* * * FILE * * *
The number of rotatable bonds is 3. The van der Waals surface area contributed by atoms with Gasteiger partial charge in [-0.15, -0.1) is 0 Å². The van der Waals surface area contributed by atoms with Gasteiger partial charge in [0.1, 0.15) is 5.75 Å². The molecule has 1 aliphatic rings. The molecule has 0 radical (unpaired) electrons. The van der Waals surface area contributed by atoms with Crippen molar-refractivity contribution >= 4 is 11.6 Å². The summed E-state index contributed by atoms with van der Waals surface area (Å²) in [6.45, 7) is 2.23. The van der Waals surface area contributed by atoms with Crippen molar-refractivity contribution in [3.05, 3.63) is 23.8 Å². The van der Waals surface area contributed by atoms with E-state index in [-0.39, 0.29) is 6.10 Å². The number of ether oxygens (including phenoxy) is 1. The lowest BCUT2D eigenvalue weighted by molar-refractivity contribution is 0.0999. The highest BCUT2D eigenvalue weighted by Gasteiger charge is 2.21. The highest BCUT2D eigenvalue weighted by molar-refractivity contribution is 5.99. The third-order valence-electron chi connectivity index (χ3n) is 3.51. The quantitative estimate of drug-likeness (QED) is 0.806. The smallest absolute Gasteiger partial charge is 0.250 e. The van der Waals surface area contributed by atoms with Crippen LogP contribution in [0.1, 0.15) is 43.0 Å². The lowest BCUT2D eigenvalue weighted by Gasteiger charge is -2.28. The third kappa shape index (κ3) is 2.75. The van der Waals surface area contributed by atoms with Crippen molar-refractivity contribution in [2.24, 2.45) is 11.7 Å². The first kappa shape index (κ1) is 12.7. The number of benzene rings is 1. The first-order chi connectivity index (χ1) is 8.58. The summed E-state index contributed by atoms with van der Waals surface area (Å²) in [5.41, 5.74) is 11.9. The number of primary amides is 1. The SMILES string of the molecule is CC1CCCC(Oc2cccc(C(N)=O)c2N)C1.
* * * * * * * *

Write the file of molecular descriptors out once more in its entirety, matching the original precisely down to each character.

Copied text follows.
The number of rotatable bonds is 3. The van der Waals surface area contributed by atoms with Gasteiger partial charge in [-0.15, -0.1) is 0 Å². The van der Waals surface area contributed by atoms with Gasteiger partial charge in [0.1, 0.15) is 5.75 Å². The molecule has 1 aliphatic rings. The molecule has 0 radical (unpaired) electrons. The van der Waals surface area contributed by atoms with Crippen molar-refractivity contribution >= 4 is 11.6 Å². The summed E-state index contributed by atoms with van der Waals surface area (Å²) in [6.45, 7) is 2.23. The van der Waals surface area contributed by atoms with Crippen molar-refractivity contribution in [3.05, 3.63) is 23.8 Å². The van der Waals surface area contributed by atoms with E-state index in [-0.39, 0.29) is 6.10 Å². The number of ether oxygens (including phenoxy) is 1. The lowest BCUT2D eigenvalue weighted by molar-refractivity contribution is 0.0999. The highest BCUT2D eigenvalue weighted by Gasteiger charge is 2.21. The highest BCUT2D eigenvalue weighted by molar-refractivity contribution is 5.99. The third-order valence-electron chi connectivity index (χ3n) is 3.51. The quantitative estimate of drug-likeness (QED) is 0.806. The smallest absolute Gasteiger partial charge is 0.250 e. The van der Waals surface area contributed by atoms with Crippen LogP contribution in [0.1, 0.15) is 43.0 Å². The lowest BCUT2D eigenvalue weighted by Gasteiger charge is -2.28. The third kappa shape index (κ3) is 2.75. The van der Waals surface area contributed by atoms with Crippen molar-refractivity contribution in [2.24, 2.45) is 11.7 Å². The first kappa shape index (κ1) is 12.7. The number of benzene rings is 1. The first-order chi connectivity index (χ1) is 8.58. The summed E-state index contributed by atoms with van der Waals surface area (Å²) in [5.41, 5.74) is 11.9. The number of primary amides is 1. The SMILES string of the molecule is CC1CCCC(Oc2cccc(C(N)=O)c2N)C1.